As many offices and factory floors sit empty during the pandemic, the picture of these human-free facilities makes it easy to imagine those spaces filling up with robotic replacements.
If that were to happen, it’s not clear when: Some reports claim that up to half of all jobs in the U.S. are at risk of being automated, and the pivot might come in just a few years or decades from now. But when thinking about the risks of increasing automation, some researchers think there should be less of a focus on what jobs are lost — and more emphasis placed on what happens to those who aren’t prepared for the change.
Which Jobs Are at the Highest Risk?
Which jobs different experts think might soon be occupied by robotics depends heavily on their research strategy. For example, some assessments of whether a job might become automated rely on fairly rigid definitions of a profession. One iconic study, which came out in 2013, estimated that 47 percent of all U.S. employment was at risk of becoming automated. To get this value, the researchers scanned a range of jobs, assumed everyone with that title performed roughly the same tasks, and then estimated how many of those core responsibilities could become automated.
But to Ulrich Zierahn and his colleagues, this kind of research blurs the line between someone’s title and what they actually accomplish day to day. Zierahan, an economist at Utrecht University in the Netherlands, says that just because people have the same occupation label doesn’t mean they do the same things as other people with that title. Research has pointed out these discrepancies in the past. One study, for example, found that women will generally take on more interpersonal tasks relating to their job compared to men, who shoulder more of the analytics-based work. These differences could even help explain why two jobs with identical titles pay differently depending on the employer.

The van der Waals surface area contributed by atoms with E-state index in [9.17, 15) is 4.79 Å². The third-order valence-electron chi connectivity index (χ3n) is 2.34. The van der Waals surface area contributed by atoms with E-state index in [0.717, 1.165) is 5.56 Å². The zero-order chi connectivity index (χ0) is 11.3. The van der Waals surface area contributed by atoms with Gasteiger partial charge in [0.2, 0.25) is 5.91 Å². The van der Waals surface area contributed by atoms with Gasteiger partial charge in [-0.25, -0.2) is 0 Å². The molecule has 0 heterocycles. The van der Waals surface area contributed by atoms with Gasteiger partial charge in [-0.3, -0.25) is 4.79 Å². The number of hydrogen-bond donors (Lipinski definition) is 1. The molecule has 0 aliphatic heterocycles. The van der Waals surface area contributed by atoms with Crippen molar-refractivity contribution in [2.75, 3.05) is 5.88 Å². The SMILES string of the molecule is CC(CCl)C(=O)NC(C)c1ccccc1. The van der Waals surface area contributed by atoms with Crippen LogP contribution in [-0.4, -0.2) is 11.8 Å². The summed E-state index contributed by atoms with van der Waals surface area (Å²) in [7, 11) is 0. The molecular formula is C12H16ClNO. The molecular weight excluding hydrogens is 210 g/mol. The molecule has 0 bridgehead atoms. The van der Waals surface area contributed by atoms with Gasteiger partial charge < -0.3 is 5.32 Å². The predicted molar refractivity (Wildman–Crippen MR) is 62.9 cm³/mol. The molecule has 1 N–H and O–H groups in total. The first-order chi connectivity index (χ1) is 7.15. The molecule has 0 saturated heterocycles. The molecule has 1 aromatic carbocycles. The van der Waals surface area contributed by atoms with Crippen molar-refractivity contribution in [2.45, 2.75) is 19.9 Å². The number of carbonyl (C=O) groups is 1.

So Zierahn and his team studied the potential for jobs to become automated while accounting for the wide range of responsibilities someone might have. When looking at individual employees, “they all deviate from the ‘standard’ job description,” Zierahn says, “but all in different ways — they don’t aggregate.” On top of that, the unique tasks people accomplish within their jobs are typically hard to hand over to software. With these factors considered, the team found that about 9 percent of U.S. jobs are at risk of becoming automated.
One job that some researchers consider likely to become automated? Accounting. A fair number of core tasks in the profession can be done by computers, like filling out forms, following prompts and doing math. But the job also asks some employees to negotiate or guide other people through their work, Zierahn says, so maybe the profession isn’t as susceptible to software as some might think.
Of course, there are still some jobs that, even per Zierahn and his team’s analysis, stand a chance of becoming automated. Their research didn’t outline which specific jobs fall into this category, but the most at-risk professions are characterized by repeated, identical tasks that follow a set of instructions, Zierahn says.